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From diseases to pregnancy to hurt feelings, a lot of negative things can happen after a random sexual encounter between two human beings. Luckily, being attacked by a predator isn’t often one of them. Flies, on the other hand, well, they apparently take a big risk when they try to mate.

Researchers at the Max Planck Institute for Orinthology in Seewiesen, Germany have just released the results of a new study in which they found the copulation of flies produces a noise that attracts hungry bats. At night, the flies who stayed still and didn’t engage in any extracurricular sexual fly activities reportedly were almost never attacked, but those who found a sexual partner were attacked fifty-nine out of one thousand one hundred and five times. That might not sound like a high percentage, but given both flies died in almost every attack, it’s probably a pretty important difference to them.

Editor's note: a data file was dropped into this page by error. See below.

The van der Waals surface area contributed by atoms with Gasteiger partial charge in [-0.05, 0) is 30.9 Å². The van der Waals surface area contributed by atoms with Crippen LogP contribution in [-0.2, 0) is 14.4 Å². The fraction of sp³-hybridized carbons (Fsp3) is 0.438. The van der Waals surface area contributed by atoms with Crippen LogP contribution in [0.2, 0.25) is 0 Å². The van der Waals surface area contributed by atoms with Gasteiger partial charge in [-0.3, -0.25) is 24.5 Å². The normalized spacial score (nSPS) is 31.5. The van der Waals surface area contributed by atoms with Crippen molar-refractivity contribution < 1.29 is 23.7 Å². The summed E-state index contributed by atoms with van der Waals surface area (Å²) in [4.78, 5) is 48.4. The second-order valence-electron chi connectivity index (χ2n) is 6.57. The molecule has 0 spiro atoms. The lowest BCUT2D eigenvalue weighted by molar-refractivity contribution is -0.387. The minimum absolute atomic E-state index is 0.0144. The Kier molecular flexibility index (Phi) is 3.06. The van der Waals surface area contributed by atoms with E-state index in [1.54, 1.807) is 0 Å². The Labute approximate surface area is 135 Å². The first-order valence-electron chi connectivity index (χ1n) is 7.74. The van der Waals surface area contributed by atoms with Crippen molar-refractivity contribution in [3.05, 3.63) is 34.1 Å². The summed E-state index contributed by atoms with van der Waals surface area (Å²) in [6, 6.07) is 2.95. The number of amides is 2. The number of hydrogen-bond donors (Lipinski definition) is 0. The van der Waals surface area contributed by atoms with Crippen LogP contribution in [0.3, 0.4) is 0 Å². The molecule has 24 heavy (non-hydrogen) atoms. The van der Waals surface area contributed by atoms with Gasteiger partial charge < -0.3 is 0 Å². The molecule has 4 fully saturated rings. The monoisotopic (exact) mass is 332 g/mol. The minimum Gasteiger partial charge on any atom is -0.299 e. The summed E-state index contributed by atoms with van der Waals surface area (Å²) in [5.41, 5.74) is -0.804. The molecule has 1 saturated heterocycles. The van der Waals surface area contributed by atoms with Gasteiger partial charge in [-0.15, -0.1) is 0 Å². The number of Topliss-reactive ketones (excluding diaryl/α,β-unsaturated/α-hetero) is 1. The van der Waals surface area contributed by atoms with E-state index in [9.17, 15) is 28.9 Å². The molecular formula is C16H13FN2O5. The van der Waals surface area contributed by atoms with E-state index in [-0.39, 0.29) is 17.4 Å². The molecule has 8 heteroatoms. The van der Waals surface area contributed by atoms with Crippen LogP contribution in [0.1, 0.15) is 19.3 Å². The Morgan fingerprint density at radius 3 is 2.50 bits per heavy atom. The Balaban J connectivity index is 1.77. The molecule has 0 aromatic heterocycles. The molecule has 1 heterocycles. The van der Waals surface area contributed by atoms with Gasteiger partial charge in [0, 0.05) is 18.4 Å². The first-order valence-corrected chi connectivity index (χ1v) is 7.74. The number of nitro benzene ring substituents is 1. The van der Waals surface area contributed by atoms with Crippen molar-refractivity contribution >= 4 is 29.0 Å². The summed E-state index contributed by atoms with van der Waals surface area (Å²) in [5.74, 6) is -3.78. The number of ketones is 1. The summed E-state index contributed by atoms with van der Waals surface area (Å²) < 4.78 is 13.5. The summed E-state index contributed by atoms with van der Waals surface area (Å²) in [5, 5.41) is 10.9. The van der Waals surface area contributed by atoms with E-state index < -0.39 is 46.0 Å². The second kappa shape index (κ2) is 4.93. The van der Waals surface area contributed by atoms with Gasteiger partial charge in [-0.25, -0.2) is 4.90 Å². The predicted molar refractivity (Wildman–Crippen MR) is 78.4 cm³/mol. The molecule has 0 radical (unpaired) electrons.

According to The Los Angeles Times, the researchers at first hypothesized that the increased size could be attracting the bats; so, decoy models in sexual positions were placed around the room. The fakes were never attacked, but later, when fly copulation noises were played through speakers, the bats attacked the speakers.

Considering their inability to read and their desire to keep making little flies, it’s unlikely this study will have any impact on fly behavior. More than likely, they’ll keep dying the same way Scorpios do in Chris Rock’s “No Sex (In The Champagne Room): fucking.

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